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 Investing :  Mutual Funds

Mutual Funds

Mutual Funds
Getting Started

When you invest in a mutual fund, your money is pooled with other investors' money and used to purchase stocks, bonds, or other types of securities. The person who decides when and what to buy or sell is known as the fund manager. The fund manager will try to make decisions that coincide with the fund's common objectives or strategies.

By holding a pro rata share of the portfolio, you'll be entitled you to any gains or losses that occur within the fund. So when the fund has a good year, you'll receive distributions for each share that you own -- normally as capital gains or dividend income.

There are many benefits and drawbacks to investing in mutual funds. Let's take a look a some of them.


  • Professional Management. Mutual funds are managed by fund (or portfolio) managers and research teams whose full-time jobs are to search for investments consistent with the funds objectives. This means analyzing financial statements, meeting with company CEOs and managers, or visiting with customers -- types of research and expertise an individual investor couldn't expect to achieve alone.

  • Diversification. The primary goal of any investor is to minimize risk. Mutual funds do this by offering instant diversification. Most funds hold a variety of stocks and bonds from different companies across numerous sectors of the economy. Having such a broad exposure means your money is better protected if a major drop should occur in one part of the portfolio. And with so many styles of funds available today, there is a fund for every investor's needs.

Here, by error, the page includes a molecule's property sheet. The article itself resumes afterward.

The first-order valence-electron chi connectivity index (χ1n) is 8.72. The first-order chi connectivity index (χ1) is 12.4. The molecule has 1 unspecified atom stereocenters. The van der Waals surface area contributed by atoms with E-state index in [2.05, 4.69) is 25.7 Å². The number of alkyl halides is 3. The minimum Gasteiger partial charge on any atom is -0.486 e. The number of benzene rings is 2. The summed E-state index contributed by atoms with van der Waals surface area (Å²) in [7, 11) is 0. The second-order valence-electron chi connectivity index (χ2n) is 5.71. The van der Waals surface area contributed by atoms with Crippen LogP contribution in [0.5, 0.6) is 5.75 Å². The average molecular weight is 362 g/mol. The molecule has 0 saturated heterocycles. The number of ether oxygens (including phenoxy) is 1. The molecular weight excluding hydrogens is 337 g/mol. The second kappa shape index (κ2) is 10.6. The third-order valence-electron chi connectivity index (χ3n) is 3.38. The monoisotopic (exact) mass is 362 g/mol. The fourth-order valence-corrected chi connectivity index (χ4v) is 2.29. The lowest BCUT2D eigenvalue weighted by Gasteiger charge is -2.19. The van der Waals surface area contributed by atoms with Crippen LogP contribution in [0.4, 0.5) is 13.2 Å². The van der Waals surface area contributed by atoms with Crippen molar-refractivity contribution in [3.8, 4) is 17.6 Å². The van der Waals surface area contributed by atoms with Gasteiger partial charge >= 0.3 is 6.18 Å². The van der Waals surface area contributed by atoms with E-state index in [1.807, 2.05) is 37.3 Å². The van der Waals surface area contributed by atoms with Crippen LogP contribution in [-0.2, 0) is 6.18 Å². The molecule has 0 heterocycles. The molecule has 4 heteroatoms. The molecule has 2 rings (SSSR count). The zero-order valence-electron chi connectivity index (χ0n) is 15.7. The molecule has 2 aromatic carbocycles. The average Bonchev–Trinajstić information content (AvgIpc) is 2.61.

• Liquidity. It's very important that your money is readily available should you need it. Full or fractional shares can be redeemed for a specific amount of cash (such as $500) -- this is something you might not be able to do if you just own individual securities.

  • Low costs. Mutual fund managers often sell thousands of securities at a time. This qualifies them for lower  transaction costs -- discounts that are passed on to shareholders in the form of lower fees and costs.

  • Convenience. Administrative tasks or recordkeeping (trades, dividends, stock plits, etc.) are handled by the fund. You keep track of only one statement -- the one that the fund sends you. Mutual funds accept initial and subsequent investments as low as $50. This is a great incentive for investors who have a limited amount of money to start with. And most funds make it easy to start an automatic investment plan when you set up an account -- another method to help investors stay disciplined. Most funds will let you exchange, buy and sell shares, or change distributions options over the phone, through the mail, and even online.

  • Public Record. As an investor, your fund company will keep you informed through quarterly, annual, or other detailed reports. Historical information about the fund or fund manager is readily available through a variety of channels -- online, newspapers, fund literature, etc. Mutual funds continue to abide by a high standard of disclosure.


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